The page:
Lindsay Johnson, FitPros Founder & CEO serves as the Co-President for the Ellevate Network San Francisco Chapter. Ellevate Network is a global community of women committed fostering and promoting gender equality in the workplace.
Lindsay collaborated with one of FitPros client's Nextroll to host an event that was to take place on April 4 in celebration of Equal Pay Day. The event was called "Elle Inspires: Gender Equality & Equal Pay". And then COVID-19 was upon us and all offices around the world closed their doors, thus the event went virtual.
Even with all of the uncertainty several "big hitters" from top companies joined as panelists:
Check out the great read below where panelist Jody Atkins vulnerably shares her experience. Give it a read to learn how you to can impact your family and friends by sharing your experience, strength and hope - even when faced with unprecedented times of uncertainty and fear.
By: Jody Atkins is the Head of Talent Acquisition at NextRoll
Back at the end of February, I was asked to be on Ellevate’s panel; Elle Inspires: Gender Equality & Equal Pay. It was supposed to be an in-person event at the end of March hosted by NextRoll in our beautiful office in the Mission District in San Francisco. How quickly things changed. As the environment evolved around us, the event transitioned into an online setting.
Instead of being surrounded by my peers and colleagues up on a platform, I was now sitting at my kitchen counter with my husband, daughters, and dog milling around me. I was nervous about it. I was having such a hard time focusing on work and my deliverables when there was so much unknown going on in the world around me. Would we be safe, how long will this Shelter in Place last, is my team safe? I knew I was asked to be on this panel because I had a story to share, my story. My story that could help other women rise without some of the obstacles that I had in my way. I just had to figure out how to get my mental state in the right place to be that role model and not the scattered young girl I felt I was in my head.
So, I took a deep breath, put my story together and sat my daughters down because they were lucky enough to be my audience while I practiced. Well, easier said than done. My daughters, a frosh and a senior in high school, had other priorities; like laying on their beds and binge-watching shows on their computers. After a few requests for them to support their mom, they got on board.
My story is not all that dissimilar to many other women in my position, and I have had some really rude and inappropriate things said and done to me because I was a woman in the workplace.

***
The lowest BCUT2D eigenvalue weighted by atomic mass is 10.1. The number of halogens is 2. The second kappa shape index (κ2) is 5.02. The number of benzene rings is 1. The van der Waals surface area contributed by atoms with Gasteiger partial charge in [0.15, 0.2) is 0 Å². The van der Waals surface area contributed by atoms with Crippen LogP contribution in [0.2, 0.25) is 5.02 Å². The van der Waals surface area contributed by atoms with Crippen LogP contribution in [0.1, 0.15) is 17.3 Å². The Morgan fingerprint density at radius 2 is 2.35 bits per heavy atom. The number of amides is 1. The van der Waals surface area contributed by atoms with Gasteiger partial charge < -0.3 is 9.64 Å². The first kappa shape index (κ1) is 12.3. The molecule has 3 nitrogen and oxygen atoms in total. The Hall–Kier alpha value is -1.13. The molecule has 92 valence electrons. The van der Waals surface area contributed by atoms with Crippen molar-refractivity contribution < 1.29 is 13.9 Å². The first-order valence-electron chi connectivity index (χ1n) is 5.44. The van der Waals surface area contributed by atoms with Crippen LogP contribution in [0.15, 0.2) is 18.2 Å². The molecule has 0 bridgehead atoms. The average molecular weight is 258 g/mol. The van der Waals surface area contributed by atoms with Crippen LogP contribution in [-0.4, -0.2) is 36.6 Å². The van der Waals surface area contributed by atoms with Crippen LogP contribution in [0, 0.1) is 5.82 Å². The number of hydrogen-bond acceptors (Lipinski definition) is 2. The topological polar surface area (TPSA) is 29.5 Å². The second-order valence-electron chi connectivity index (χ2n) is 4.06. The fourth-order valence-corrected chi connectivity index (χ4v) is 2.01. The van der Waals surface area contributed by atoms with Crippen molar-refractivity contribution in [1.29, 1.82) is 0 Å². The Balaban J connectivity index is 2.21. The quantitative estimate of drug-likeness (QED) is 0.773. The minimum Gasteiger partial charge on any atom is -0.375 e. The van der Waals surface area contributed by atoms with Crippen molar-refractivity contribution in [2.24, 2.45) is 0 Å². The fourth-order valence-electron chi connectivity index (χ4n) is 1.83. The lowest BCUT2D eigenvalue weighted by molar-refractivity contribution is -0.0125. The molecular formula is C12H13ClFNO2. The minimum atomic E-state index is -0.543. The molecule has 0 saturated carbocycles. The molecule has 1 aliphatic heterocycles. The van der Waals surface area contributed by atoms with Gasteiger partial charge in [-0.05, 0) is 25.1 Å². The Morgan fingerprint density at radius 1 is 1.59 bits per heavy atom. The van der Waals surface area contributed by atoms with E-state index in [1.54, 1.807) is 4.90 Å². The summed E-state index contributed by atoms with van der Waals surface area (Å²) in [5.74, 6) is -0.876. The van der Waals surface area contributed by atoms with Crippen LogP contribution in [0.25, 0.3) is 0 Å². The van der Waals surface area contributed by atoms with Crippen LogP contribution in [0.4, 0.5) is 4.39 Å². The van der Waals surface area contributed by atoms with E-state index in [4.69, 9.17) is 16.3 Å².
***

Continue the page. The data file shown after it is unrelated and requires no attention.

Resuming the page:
I had taken a set back in my career because I chose to be a mom. My compensation was less than my male peers. At the end of the day, I overcame my adversities and now I am in a place where I hope my daughters look at me and smile because I make them proud.
Once I had started sharing my story with them, I suddenly had a very captivated audience. My oldest daughter suddenly had follow up questions like “did the president of a company really say that to you?” They couldn’t believe that a fellow colleague tried to kiss me in the middle of a conference because “he always wanted to do that.” They wanted to understand how it was possible that I was paid less than my male counterparts because I chose to be a mom and a professional.
My audience of daughters actually turned into being a part of the conversation. They were so curious about how they would navigate these types of situations, how I had steered my way through and made my way to the place where I was now.
Would they have to fight the same fights, or was the world in a better place now?
I would like to think that the world is changing and these types of situations are not as prevalent as they were in the past. As my daughters make their way through life they will have my experience to lean on and know that they can make a difference for their generation. Fortunately, they have gained the knowledge and tools to handle a situation when someone makes an inappropriate comment to them, or makes them feel inferior for being a woman. Instead of just letting it go, they know they have an obligation to address it and not just make excuses such as “he didn’t really mean to offend me.” That it is not “okay.” Not only for them but for everyone.
It is funny, they both say that they couldn’t imagine being anything other than a working mom. They see how much I have prospered in work as they have grown up and the satisfaction it has given me.
They also know that their worth, nor mine, should not be compromised because of the life decisions they make. Value in the workplace comes not from what you identify as, but the value you provide.
As I sit rereading my story, my girls splayed on the floor each in their own world, plugged into their device, I take a deep breath and think, “I am proud of who I am and what I represent!” These future working women know that they should only be treated with the utmost respect and integrity. They will have allies in their workplaces that will have their backs should they need it. And their worth is based on the value they provide and the impact they have, not on what role they play outside of the workplace. I stand up and get my girls’ attention to tell them I have finished my story. They look up at me and roll their eyes in synchrony. I get a “thumbs up” from both of them. I take that as a sign of support, they are teenagers after all.
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